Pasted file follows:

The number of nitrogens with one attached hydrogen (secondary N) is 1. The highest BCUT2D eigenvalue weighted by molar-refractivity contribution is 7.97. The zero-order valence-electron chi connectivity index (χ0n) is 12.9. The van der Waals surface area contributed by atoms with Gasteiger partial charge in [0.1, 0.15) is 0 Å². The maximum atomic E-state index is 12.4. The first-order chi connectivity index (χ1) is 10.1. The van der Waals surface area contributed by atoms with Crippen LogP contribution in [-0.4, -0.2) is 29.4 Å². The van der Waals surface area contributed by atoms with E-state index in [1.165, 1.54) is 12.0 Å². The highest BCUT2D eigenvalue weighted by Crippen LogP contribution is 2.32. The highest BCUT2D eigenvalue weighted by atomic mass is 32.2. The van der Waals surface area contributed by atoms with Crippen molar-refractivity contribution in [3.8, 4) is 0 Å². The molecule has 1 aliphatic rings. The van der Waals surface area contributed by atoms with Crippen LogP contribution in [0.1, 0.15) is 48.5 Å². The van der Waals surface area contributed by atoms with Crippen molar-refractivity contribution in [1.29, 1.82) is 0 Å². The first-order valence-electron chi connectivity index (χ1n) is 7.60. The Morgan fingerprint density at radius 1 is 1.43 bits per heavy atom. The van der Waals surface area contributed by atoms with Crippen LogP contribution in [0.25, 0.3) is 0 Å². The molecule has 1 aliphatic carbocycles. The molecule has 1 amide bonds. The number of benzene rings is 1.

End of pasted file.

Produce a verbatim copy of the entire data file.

The number of nitrogens with one attached hydrogen (secondary N) is 1. The highest BCUT2D eigenvalue weighted by molar-refractivity contribution is 7.97. The zero-order valence-electron chi connectivity index (χ0n) is 12.9. The van der Waals surface area contributed by atoms with Gasteiger partial charge in [0.1, 0.15) is 0 Å². The maximum atomic E-state index is 12.4. The first-order chi connectivity index (χ1) is 10.1. The van der Waals surface area contributed by atoms with Crippen LogP contribution in [-0.4, -0.2) is 29.4 Å². The van der Waals surface area contributed by atoms with E-state index in [1.165, 1.54) is 12.0 Å². The highest BCUT2D eigenvalue weighted by Crippen LogP contribution is 2.32. The highest BCUT2D eigenvalue weighted by atomic mass is 32.2. The van der Waals surface area contributed by atoms with Crippen molar-refractivity contribution in [3.8, 4) is 0 Å². The molecule has 1 aliphatic rings. The van der Waals surface area contributed by atoms with Crippen LogP contribution in [0.1, 0.15) is 48.5 Å². The van der Waals surface area contributed by atoms with Crippen molar-refractivity contribution in [1.29, 1.82) is 0 Å². The first-order valence-electron chi connectivity index (χ1n) is 7.60. The Morgan fingerprint density at radius 1 is 1.43 bits per heavy atom. The van der Waals surface area contributed by atoms with Crippen LogP contribution in [0.25, 0.3) is 0 Å². The molecule has 1 aliphatic carbocycles. The molecule has 1 amide bonds. The number of benzene rings is 1.